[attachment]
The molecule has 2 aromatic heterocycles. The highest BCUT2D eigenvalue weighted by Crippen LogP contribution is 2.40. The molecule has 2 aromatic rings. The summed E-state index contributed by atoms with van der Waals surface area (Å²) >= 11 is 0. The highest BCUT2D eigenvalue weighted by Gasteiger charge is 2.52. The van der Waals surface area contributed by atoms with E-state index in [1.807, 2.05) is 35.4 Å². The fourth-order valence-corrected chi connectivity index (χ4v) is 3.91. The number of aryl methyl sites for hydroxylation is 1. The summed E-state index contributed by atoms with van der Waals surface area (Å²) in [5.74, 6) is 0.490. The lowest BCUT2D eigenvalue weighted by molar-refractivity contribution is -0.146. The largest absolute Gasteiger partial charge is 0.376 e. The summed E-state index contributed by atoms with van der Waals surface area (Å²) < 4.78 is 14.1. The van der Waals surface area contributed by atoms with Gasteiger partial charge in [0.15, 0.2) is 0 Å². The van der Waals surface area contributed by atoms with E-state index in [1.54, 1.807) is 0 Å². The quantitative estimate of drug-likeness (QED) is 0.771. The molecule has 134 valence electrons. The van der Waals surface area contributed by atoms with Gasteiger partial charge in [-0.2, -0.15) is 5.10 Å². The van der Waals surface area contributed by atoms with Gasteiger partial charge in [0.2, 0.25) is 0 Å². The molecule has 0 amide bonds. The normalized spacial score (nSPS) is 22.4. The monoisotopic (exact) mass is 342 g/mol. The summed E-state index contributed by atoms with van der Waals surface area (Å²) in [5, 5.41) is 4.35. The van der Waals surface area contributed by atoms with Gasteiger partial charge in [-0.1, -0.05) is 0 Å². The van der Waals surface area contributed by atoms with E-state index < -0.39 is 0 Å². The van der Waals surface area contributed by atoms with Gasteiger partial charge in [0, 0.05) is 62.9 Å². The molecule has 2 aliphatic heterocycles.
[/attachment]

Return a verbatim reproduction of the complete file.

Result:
The molecule has 2 aromatic heterocycles. The highest BCUT2D eigenvalue weighted by Crippen LogP contribution is 2.40. The molecule has 2 aromatic rings. The summed E-state index contributed by atoms with van der Waals surface area (Å²) >= 11 is 0. The highest BCUT2D eigenvalue weighted by Gasteiger charge is 2.52. The van der Waals surface area contributed by atoms with E-state index in [1.807, 2.05) is 35.4 Å². The fourth-order valence-corrected chi connectivity index (χ4v) is 3.91. The number of aryl methyl sites for hydroxylation is 1. The summed E-state index contributed by atoms with van der Waals surface area (Å²) in [5.74, 6) is 0.490. The lowest BCUT2D eigenvalue weighted by molar-refractivity contribution is -0.146. The largest absolute Gasteiger partial charge is 0.376 e. The summed E-state index contributed by atoms with van der Waals surface area (Å²) < 4.78 is 14.1. The van der Waals surface area contributed by atoms with Gasteiger partial charge in [0.15, 0.2) is 0 Å². The van der Waals surface area contributed by atoms with E-state index in [1.54, 1.807) is 0 Å². The quantitative estimate of drug-likeness (QED) is 0.771. The molecule has 134 valence electrons. The van der Waals surface area contributed by atoms with Gasteiger partial charge in [-0.2, -0.15) is 5.10 Å². The van der Waals surface area contributed by atoms with Gasteiger partial charge in [0.2, 0.25) is 0 Å². The molecule has 0 amide bonds. The normalized spacial score (nSPS) is 22.4. The monoisotopic (exact) mass is 342 g/mol. The summed E-state index contributed by atoms with van der Waals surface area (Å²) in [5, 5.41) is 4.35. The van der Waals surface area contributed by atoms with Gasteiger partial charge in [-0.1, -0.05) is 0 Å². The van der Waals surface area contributed by atoms with E-state index < -0.39 is 0 Å². The van der Waals surface area contributed by atoms with Gasteiger partial charge in [0, 0.05) is 62.9 Å². The molecule has 2 aliphatic heterocycles.